DETROIT - A federal judge in Nevada has dismissed a lawsuit by President Donald Trump's reelection campaign that sought to block the state from sending mail-in ballots to every registered voter there, a legal victory for Democrats ahead of November's election.
The order is the latest in a string of wins for Democrats in battleground states, including in Michigan and Pennsylvania, where courts this month ruled that mailed ballots that arrive within certain time periods after Nov. 3's Election Day must still be counted.
Trump's campaign had argued that the Nevada law, which includes provisions mandating that ballots received up to three days after Nov. 3 be counted even if they lack a postmark, would lead to election fraud.
Experts say election fraud is exceedingly rare in the United States, but Trump, a Republican facing off against Democratic presidential candidate Joe Biden, has repeatedly said without evidence that an expected surge in voting by mail because of the coronavirus pandemic could lead to a rigged election.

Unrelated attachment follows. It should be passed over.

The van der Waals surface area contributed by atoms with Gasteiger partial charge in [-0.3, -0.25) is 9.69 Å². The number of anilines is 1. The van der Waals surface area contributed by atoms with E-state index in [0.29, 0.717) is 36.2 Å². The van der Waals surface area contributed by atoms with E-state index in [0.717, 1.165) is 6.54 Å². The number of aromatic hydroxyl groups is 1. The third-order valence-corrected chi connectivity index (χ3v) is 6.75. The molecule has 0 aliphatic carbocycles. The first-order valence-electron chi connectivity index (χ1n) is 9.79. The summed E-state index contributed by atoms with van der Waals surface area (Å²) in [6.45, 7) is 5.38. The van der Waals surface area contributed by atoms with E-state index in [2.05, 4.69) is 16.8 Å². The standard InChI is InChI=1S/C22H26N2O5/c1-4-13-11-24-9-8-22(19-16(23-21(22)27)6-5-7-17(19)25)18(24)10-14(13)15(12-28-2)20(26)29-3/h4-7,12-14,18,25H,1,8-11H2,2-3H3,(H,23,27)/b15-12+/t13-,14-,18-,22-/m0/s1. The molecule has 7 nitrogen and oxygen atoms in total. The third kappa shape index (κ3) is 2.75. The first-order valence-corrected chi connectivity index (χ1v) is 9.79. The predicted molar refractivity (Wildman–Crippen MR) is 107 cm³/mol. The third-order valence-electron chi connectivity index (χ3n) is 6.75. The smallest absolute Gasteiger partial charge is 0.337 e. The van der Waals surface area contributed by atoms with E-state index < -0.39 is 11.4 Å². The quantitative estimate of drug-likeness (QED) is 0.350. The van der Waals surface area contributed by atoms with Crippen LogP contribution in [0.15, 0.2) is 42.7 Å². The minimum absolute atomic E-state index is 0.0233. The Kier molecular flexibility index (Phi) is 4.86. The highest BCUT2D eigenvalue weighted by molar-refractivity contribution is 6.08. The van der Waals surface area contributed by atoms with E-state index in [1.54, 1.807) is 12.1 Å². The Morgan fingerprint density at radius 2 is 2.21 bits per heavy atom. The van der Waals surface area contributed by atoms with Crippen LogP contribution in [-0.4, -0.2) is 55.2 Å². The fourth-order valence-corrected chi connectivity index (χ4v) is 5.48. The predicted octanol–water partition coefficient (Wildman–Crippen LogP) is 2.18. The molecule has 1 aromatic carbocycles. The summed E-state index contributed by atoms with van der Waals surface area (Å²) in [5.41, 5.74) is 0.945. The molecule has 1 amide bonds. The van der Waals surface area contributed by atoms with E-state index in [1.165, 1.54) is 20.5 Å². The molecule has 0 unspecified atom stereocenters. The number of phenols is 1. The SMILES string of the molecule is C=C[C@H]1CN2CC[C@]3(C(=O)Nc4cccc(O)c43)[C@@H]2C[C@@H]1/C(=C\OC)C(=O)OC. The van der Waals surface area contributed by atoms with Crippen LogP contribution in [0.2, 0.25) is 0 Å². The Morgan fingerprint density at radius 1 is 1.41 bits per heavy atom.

In an order dated Friday but released Monday, U.S. District Judge James Mahan dismissed the case, saying the campaign does not represent Nevada voters, and did not have legal standing to bring the complaint, which he called "impermissibly generalized."
"Plaintiffs never describe how their member voters will be harmed by vote dilution where other voters will not," Mahan wrote, explaining in part his reasons for the dismissal.
"Not only have plaintiffs failed to allege a substantial risk of voter fraud, the State of Nevada has its own mechanisms for deterring and prosecuting voter fraud," he wrote, adding that the alleged injuries were speculative.
The Trump campaign did not immediately respond to a request for comment.
Marc Elias, an elections lawyer working with Biden's campaign, said on Twitter that the ruling was a "big victory" for Democrats.
Nevada is among eight states that plan to mail every voter a ballot. Election officials in most states have encouraged at-home voting as the highly contagious nature of the novel coronavirus has made voting in person a concern.